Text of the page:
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In 2016 I’m doing a 365 Nature project. Learn more about the project and see all the 365 Nature posts.

Although the calendar has ticked over to November, the weather continues on like nothing has changed. The wet days and nights continue today and instead of a rainy walk this morning, I had a drizzling walk. Under the trees, large rain drops still splattered down on me, but away from the trees, a thick mist wrapped around everything. My glasses were coated in tiny drops of rain and the mist has the amazing power to sneak in everywhere. In many ways it’s worse than the rain because the rain falls straight down, powered by gravity. The mist however, shrugs off gravity and floats gently down, and sideways, allowing it to infiltrate everywhere.

On my walk, I was stopped suddenly by a large inchworm hanging down on a thread of silk exactly at eye level. I frequently see small inchworms, but this one, which is of course a moth caterpillar, was quite large. I watched it hanging from it’s backside as it repeatedly tried to pull itself up. It spun around like it was on a tire swing as it in turn reached up to the thread of silk and then fell back. Eventually it was able to haul itself up and start the slow climb back up the silk. I left it and continued on my way through the rest of the arboretum.

About twenty minutes later I returned to the same tree and stopped to look for the caterpillar. It had moved, but only just. It was maybe a foot higher than it had been when I first encountered it, still struggling to climb back up the thread of silk and making excruciatingly slow progress.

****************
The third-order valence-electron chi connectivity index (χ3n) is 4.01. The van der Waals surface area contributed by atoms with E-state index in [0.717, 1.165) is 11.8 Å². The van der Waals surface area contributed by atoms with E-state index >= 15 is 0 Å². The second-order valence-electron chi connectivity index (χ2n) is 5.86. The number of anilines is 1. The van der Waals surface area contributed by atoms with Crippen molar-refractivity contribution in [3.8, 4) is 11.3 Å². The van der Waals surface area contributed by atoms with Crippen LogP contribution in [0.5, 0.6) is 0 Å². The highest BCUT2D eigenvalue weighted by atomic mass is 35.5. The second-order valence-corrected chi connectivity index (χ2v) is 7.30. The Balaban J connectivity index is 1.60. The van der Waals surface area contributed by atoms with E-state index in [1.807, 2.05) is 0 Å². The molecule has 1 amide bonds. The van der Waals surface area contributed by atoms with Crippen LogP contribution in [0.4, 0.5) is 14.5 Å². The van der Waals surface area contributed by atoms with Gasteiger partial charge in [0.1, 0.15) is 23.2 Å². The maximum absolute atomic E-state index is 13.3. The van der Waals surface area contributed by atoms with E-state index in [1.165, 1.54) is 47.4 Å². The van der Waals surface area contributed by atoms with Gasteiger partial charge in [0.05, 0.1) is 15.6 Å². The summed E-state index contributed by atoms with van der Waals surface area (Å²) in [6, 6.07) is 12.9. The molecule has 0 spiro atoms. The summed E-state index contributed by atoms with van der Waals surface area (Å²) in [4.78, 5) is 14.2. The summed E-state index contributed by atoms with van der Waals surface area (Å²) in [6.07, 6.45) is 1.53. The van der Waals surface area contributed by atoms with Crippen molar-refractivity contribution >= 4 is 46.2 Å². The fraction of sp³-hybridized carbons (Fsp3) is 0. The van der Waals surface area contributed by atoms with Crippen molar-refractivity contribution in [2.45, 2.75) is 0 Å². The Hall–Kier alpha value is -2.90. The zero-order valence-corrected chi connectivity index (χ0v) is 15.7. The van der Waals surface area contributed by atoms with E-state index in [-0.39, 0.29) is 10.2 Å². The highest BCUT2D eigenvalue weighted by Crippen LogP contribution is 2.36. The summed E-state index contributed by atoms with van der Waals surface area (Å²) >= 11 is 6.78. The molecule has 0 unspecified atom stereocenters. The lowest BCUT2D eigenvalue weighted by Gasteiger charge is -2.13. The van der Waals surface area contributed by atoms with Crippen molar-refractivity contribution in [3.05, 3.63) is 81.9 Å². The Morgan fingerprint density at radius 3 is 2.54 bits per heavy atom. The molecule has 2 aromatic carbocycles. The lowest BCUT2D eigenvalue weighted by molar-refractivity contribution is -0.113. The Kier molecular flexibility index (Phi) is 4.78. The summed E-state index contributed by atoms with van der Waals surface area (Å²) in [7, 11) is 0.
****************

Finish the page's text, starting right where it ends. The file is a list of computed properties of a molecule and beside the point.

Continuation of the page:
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Kelly Brenner

Kelly Brenner

Kelly Brenner is a naturalist, writer and photographer based in Seattle. She is the author of NATURE OBSCURA: A City’s Hidden Natural World from Mountaineers Books. She writes freelance articles about natural history and has bylines in Crosscut, Popular Science, National Wildlife Magazine and others. On the side she writes fiction. Kelly holds a bachelors degree in landscape architecture from the University of Oregon and a certificate in non-fiction writing from the University of Washington.

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